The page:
Code Reading - Learn ❤️ Domain Driven Design
Notes from Flatiron School engineering team’s code reading on applying domain driven design principles to our legacy Rails codebase.
Introducing DDD into Existing Codebase
Risky to experiment with existing “domains”. Better to experiment with something new.
Our test case: “Compliance” and “Notifications” domains
- wouldn’t affect existing code
Didn’t add any new
has_many or other associations
Communicate with domain through top level
domains/:domain modules (ex.
Gives us bounded context. Send messages to bounded contexts, not the subdomains directly. All requests should be funneled through top level module.
That said, we’re not being strict about this convention. You still can call models directly. We may change this in the future to be stricter, but we’re trusting our team to self police for now.
# domains/compliance.rb module Compliance def self.get_requirements_with_document(requirement_ids) Requirement.includes(:document).find(requirement_ids) end def self.requirement_complete?(requirement_id) Requirement.complete.where(id: requirement_id).exists? end # etc... end # models/requirement.rb module Compliance class Requirement < ActiveRecord::Base end end
Fun Rails syntax note: nested syntax is interpretted differently than
:: syntax (as we learned in this helpful post).
module Compliance class Requirement < ActiveRecord::Base end end # *** # does not equal # *** class Compliance::Requirement < ActiveRecord::Base end # If you use the latter syntax, you'll need to prefix references to your model in your top level domain methods: module Compliance def self.get_requirements_with_document(requirement_ids) self::Requirement.includes(:document).find(requirement_ids) end end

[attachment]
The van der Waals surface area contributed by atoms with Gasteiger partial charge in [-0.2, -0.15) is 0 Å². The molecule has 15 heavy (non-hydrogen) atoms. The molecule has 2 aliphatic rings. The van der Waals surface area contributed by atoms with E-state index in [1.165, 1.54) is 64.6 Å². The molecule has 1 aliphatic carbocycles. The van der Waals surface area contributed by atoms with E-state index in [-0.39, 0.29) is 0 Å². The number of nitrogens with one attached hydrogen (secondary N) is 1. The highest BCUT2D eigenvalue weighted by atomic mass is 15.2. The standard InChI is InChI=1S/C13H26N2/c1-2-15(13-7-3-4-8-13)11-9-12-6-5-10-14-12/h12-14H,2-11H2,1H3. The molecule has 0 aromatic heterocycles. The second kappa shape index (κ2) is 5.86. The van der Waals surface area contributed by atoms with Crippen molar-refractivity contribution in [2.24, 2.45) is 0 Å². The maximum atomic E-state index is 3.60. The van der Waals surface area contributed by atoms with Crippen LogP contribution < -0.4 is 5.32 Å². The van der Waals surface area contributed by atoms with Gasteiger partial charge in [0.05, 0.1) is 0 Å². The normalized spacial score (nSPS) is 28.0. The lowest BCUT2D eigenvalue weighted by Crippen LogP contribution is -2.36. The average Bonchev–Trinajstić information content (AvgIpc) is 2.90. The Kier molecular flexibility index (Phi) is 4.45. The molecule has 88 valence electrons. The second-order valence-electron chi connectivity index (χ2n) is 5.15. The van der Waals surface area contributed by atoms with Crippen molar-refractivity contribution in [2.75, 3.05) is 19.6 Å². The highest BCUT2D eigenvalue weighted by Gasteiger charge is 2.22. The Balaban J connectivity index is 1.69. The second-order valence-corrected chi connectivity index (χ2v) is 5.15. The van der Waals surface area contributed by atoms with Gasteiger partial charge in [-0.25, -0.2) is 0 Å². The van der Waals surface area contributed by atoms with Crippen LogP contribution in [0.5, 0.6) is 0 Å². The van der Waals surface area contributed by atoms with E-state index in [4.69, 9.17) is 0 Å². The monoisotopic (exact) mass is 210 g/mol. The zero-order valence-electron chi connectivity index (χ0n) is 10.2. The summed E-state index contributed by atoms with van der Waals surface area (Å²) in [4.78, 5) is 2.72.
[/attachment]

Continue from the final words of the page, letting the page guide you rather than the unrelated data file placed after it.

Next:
DDD provides a clean, small interface where it’s much easier to swap underlying things out. Helpful for keeping code decoupled and easier to build on or deprecate.
The Benefits of micro-services, but all in one easy-to-ack codebase.
We overrode Rails conventions for table names, for ease of reading.
module Notifications class Compliance < ActiveRecord::Base # By default, Rails would have named this table `compliance`, # which is too general for how we're using this self.table_name = "compliance_notifications" end end
Associating other models in the domain also requires us to be more explicit than usual.
module Compliance class Requirement < ActiveRecord::Base self.table_name = "compliance_requirements" belongs_to :document, class_name: Compliance::Document, foreign_key: "compliance_document_id" end end
Controllers talk to the domain only, not underlying models.
module Compliance class RequirementsController < ApplicationController def show requirement_id = params[:id] if Compliance.requirement_complete?(requirement_id) envelope_id = Compliance.get_external_reference_id(requirement_id) pdf = Compliance.get_signed_document(envelope_id: envelope_id) send_data pdf, type: 'application/pdf' else requirement_url = Compliance.get_external_url_for_requirement(requirement_id, student: current_user) redirect_to requirement_url end end end end